What practices do parents perceive as effective or ineffective in promoting a healthy diet, physical activity, and less sitting in children: parent focus groups
Department of Movement and Sport Sciences, Ghent University, Watersportlaan 2, 9000 Ghent, Belgium
BMC Public Health 2013, 13:1067 doi:10.1186/1471-2458-13-1067Published: 12 November 2013
To support parents in improving the health of their young children, examples of effective parenting practices for a healthy diet, physical activity (PA) and sedentary behavior (SB) are needed. This study explores perceived effective and ineffective parenting practices in difficult situations concerning raising healthy children and investigates their relationship with Self-Determination Theory (SDT) and Social Cognitive Theory (SCT). The current study is formative work to inform the content of a randomized controlled trial.
Four focus groups were conducted between June and October 2012 at worksites during lunch break. A total of 21 unrelated parents of primary schoolchildren (6 fathers, 15 mothers) participated. A short written questionnaire introduced typical difficult situations derived from parental anecdotal reports, concerning healthy diet, PA and SB. These situations formed the backbone for the subsequent focus group discussion. In October 2012, discussions were audio-recorded and analyzed in Nvivo to identify key response items using thematic analysis.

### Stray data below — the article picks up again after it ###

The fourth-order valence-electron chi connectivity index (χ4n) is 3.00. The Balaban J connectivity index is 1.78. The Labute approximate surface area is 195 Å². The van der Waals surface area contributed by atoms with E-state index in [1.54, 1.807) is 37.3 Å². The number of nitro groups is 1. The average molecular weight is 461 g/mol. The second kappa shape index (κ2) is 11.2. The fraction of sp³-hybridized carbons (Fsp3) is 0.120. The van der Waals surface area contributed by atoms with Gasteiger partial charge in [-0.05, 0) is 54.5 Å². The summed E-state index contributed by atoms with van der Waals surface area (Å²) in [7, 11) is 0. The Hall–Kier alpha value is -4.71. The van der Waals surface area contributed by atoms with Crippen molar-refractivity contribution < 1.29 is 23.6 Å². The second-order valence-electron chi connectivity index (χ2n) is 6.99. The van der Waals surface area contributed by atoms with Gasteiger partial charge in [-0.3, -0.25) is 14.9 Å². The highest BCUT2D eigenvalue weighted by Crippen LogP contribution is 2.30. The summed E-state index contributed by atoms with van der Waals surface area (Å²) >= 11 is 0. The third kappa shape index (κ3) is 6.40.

Parents experienced explaining why the child should behave healthily, monitoring, being consistent, offering alternatives, reacting empathetically, modeling, motivating, increasing intrinsic value and availability, and using time-out as effective practices, whereas anger was considered ineffective. Opinions were mixed about the effectiveness of giving as much freedom as possible, obliging, rewarding and punishing, and setting rules and agreements. Parenting practices were consistent with principles from both SDT and SCT.
Parents identified numerous perceived effective practices to respond to their child’s health-related behavior. Since many of them coincide with the evidence base and the success of a parenting program depends upon the degree to which parents’ concerns and motivations are integrated into the program design, important opportunities are created for future intervention programs.